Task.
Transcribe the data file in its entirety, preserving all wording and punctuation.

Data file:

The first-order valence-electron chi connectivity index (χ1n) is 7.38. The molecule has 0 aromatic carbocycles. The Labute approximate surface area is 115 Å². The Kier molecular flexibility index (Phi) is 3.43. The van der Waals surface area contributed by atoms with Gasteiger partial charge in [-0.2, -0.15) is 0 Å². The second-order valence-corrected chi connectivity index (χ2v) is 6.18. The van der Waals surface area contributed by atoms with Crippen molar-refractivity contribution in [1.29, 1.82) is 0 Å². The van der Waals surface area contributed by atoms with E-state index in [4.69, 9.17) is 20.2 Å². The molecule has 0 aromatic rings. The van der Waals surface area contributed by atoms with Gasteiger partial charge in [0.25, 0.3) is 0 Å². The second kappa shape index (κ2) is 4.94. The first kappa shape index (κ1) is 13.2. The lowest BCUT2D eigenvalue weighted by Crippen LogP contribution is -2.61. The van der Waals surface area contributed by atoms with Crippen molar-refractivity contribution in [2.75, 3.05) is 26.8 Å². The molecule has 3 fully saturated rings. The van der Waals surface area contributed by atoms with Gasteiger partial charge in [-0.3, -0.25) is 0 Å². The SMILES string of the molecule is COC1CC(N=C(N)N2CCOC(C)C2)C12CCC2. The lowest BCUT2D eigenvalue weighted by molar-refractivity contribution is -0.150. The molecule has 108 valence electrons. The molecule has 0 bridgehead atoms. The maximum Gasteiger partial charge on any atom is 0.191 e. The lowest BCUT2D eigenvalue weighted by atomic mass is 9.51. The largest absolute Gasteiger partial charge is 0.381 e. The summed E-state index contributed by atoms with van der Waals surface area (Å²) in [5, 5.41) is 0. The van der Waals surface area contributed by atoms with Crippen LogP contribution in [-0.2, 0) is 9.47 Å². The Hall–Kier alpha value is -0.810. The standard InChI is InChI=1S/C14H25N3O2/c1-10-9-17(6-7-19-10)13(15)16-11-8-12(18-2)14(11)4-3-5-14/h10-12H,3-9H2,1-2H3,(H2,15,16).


The first-order valence-electron chi connectivity index (χ1n) is 7.38. The molecule has 0 aromatic carbocycles. The Labute approximate surface area is 115 Å². The Kier molecular flexibility index (Phi) is 3.43. The van der Waals surface area contributed by atoms with Gasteiger partial charge in [-0.2, -0.15) is 0 Å². The second-order valence-corrected chi connectivity index (χ2v) is 6.18. The van der Waals surface area contributed by atoms with Crippen molar-refractivity contribution in [1.29, 1.82) is 0 Å². The van der Waals surface area contributed by atoms with E-state index in [4.69, 9.17) is 20.2 Å². The molecule has 0 aromatic rings. The van der Waals surface area contributed by atoms with Gasteiger partial charge in [0.25, 0.3) is 0 Å². The second kappa shape index (κ2) is 4.94. The first kappa shape index (κ1) is 13.2. The lowest BCUT2D eigenvalue weighted by Crippen LogP contribution is -2.61. The van der Waals surface area contributed by atoms with Crippen molar-refractivity contribution in [2.75, 3.05) is 26.8 Å². The molecule has 3 fully saturated rings. The van der Waals surface area contributed by atoms with Gasteiger partial charge in [-0.3, -0.25) is 0 Å². The SMILES string of the molecule is COC1CC(N=C(N)N2CCOC(C)C2)C12CCC2. The lowest BCUT2D eigenvalue weighted by molar-refractivity contribution is -0.150. The molecule has 108 valence electrons. The molecule has 0 bridgehead atoms. The maximum Gasteiger partial charge on any atom is 0.191 e. The lowest BCUT2D eigenvalue weighted by atomic mass is 9.51. The largest absolute Gasteiger partial charge is 0.381 e. The summed E-state index contributed by atoms with van der Waals surface area (Å²) in [5, 5.41) is 0. The van der Waals surface area contributed by atoms with Crippen LogP contribution in [-0.2, 0) is 9.47 Å². The Hall–Kier alpha value is -0.810. The standard InChI is InChI=1S/C14H25N3O2/c1-10-9-17(6-7-19-10)13(15)16-11-8-12(18-2)14(11)4-3-5-14/h10-12H,3-9H2,1-2H3,(H2,15,16).